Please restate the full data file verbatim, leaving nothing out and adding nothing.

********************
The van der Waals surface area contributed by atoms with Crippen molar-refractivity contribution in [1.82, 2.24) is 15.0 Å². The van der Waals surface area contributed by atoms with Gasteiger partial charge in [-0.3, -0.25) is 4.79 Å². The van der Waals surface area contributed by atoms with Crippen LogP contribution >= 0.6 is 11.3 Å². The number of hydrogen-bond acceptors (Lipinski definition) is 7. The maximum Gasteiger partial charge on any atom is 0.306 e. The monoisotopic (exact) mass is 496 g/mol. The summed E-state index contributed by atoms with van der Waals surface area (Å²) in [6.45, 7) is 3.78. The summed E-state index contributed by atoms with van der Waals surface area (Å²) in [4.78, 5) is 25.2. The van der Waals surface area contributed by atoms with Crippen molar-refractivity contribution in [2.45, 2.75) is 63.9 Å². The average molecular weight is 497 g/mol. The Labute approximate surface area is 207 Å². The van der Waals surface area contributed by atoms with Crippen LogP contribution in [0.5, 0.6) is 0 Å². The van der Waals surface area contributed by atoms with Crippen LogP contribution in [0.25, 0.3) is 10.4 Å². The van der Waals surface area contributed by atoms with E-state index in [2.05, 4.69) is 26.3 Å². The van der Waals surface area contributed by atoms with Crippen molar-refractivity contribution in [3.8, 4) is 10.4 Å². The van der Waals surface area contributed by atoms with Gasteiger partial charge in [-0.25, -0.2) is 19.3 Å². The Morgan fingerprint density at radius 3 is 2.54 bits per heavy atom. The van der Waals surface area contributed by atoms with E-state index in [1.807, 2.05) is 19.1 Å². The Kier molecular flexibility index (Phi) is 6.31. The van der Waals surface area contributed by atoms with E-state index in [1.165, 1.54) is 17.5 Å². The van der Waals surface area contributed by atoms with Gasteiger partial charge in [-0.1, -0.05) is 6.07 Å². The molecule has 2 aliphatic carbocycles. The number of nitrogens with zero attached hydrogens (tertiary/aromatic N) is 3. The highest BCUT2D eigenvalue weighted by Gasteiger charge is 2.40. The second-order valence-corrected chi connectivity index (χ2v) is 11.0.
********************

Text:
The van der Waals surface area contributed by atoms with Crippen molar-refractivity contribution in [1.82, 2.24) is 15.0 Å². The van der Waals surface area contributed by atoms with Gasteiger partial charge in [-0.3, -0.25) is 4.79 Å². The van der Waals surface area contributed by atoms with Crippen LogP contribution >= 0.6 is 11.3 Å². The number of hydrogen-bond acceptors (Lipinski definition) is 7. The maximum Gasteiger partial charge on any atom is 0.306 e. The monoisotopic (exact) mass is 496 g/mol. The summed E-state index contributed by atoms with van der Waals surface area (Å²) in [6.45, 7) is 3.78. The summed E-state index contributed by atoms with van der Waals surface area (Å²) in [4.78, 5) is 25.2. The van der Waals surface area contributed by atoms with Crippen molar-refractivity contribution in [2.45, 2.75) is 63.9 Å². The average molecular weight is 497 g/mol. The Labute approximate surface area is 207 Å². The van der Waals surface area contributed by atoms with Crippen LogP contribution in [0.5, 0.6) is 0 Å². The van der Waals surface area contributed by atoms with Crippen LogP contribution in [0.25, 0.3) is 10.4 Å². The van der Waals surface area contributed by atoms with E-state index in [2.05, 4.69) is 26.3 Å². The van der Waals surface area contributed by atoms with Crippen molar-refractivity contribution in [3.8, 4) is 10.4 Å². The van der Waals surface area contributed by atoms with Gasteiger partial charge in [-0.25, -0.2) is 19.3 Å². The Morgan fingerprint density at radius 3 is 2.54 bits per heavy atom. The van der Waals surface area contributed by atoms with E-state index in [1.807, 2.05) is 19.1 Å². The Kier molecular flexibility index (Phi) is 6.31. The van der Waals surface area contributed by atoms with E-state index in [1.165, 1.54) is 17.5 Å². The van der Waals surface area contributed by atoms with Gasteiger partial charge in [-0.1, -0.05) is 6.07 Å². The molecule has 2 aliphatic carbocycles. The number of nitrogens with zero attached hydrogens (tertiary/aromatic N) is 3. The highest BCUT2D eigenvalue weighted by Gasteiger charge is 2.40. The second-order valence-corrected chi connectivity index (χ2v) is 11.0.